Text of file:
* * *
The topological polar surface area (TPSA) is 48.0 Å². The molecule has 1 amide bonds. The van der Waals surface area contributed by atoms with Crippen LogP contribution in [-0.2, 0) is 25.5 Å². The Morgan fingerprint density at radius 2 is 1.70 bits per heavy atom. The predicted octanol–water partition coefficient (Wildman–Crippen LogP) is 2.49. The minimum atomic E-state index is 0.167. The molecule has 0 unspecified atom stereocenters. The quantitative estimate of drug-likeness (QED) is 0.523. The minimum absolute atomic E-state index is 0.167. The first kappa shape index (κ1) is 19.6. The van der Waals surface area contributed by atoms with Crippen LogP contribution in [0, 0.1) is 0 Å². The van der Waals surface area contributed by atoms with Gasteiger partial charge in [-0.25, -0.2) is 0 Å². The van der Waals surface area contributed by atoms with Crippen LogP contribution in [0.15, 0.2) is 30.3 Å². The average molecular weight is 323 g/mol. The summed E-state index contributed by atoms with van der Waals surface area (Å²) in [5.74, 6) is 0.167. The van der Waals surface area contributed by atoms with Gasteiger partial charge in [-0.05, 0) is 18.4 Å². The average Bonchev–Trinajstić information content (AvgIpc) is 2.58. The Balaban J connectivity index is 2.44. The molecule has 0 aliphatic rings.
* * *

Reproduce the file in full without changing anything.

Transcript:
The topological polar surface area (TPSA) is 48.0 Å². The molecule has 1 amide bonds. The van der Waals surface area contributed by atoms with Crippen LogP contribution in [-0.2, 0) is 25.5 Å². The Morgan fingerprint density at radius 2 is 1.70 bits per heavy atom. The predicted octanol–water partition coefficient (Wildman–Crippen LogP) is 2.49. The minimum atomic E-state index is 0.167. The molecule has 0 unspecified atom stereocenters. The quantitative estimate of drug-likeness (QED) is 0.523. The minimum absolute atomic E-state index is 0.167. The first kappa shape index (κ1) is 19.6. The van der Waals surface area contributed by atoms with Crippen LogP contribution in [0, 0.1) is 0 Å². The van der Waals surface area contributed by atoms with Gasteiger partial charge in [-0.25, -0.2) is 0 Å². The van der Waals surface area contributed by atoms with Crippen LogP contribution in [0.15, 0.2) is 30.3 Å². The average molecular weight is 323 g/mol. The summed E-state index contributed by atoms with van der Waals surface area (Å²) in [5.74, 6) is 0.167. The van der Waals surface area contributed by atoms with Gasteiger partial charge in [-0.05, 0) is 18.4 Å². The average Bonchev–Trinajstić information content (AvgIpc) is 2.58. The Balaban J connectivity index is 2.44. The molecule has 0 aliphatic rings.